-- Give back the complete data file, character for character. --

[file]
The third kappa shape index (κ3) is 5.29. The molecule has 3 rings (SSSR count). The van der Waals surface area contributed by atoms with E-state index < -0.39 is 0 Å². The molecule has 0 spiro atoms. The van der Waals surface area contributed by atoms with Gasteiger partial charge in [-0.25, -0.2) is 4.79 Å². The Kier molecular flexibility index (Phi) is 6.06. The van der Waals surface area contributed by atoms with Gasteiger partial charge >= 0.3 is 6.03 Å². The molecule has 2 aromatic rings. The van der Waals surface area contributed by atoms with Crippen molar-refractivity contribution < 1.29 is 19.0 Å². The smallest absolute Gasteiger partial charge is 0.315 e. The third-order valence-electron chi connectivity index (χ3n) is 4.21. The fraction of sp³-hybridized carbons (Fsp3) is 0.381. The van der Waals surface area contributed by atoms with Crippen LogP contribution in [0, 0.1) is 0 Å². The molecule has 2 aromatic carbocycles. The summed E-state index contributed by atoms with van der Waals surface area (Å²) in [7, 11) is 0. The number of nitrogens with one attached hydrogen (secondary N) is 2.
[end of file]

The third kappa shape index (κ3) is 5.29. The molecule has 3 rings (SSSR count). The van der Waals surface area contributed by atoms with E-state index < -0.39 is 0 Å². The molecule has 0 spiro atoms. The van der Waals surface area contributed by atoms with Gasteiger partial charge in [-0.25, -0.2) is 4.79 Å². The Kier molecular flexibility index (Phi) is 6.06. The van der Waals surface area contributed by atoms with Gasteiger partial charge >= 0.3 is 6.03 Å². The molecule has 2 aromatic rings. The van der Waals surface area contributed by atoms with Crippen molar-refractivity contribution < 1.29 is 19.0 Å². The smallest absolute Gasteiger partial charge is 0.315 e. The third-order valence-electron chi connectivity index (χ3n) is 4.21. The fraction of sp³-hybridized carbons (Fsp3) is 0.381. The van der Waals surface area contributed by atoms with Crippen LogP contribution in [0, 0.1) is 0 Å². The molecule has 2 aromatic carbocycles. The summed E-state index contributed by atoms with van der Waals surface area (Å²) in [7, 11) is 0. The number of nitrogens with one attached hydrogen (secondary N) is 2.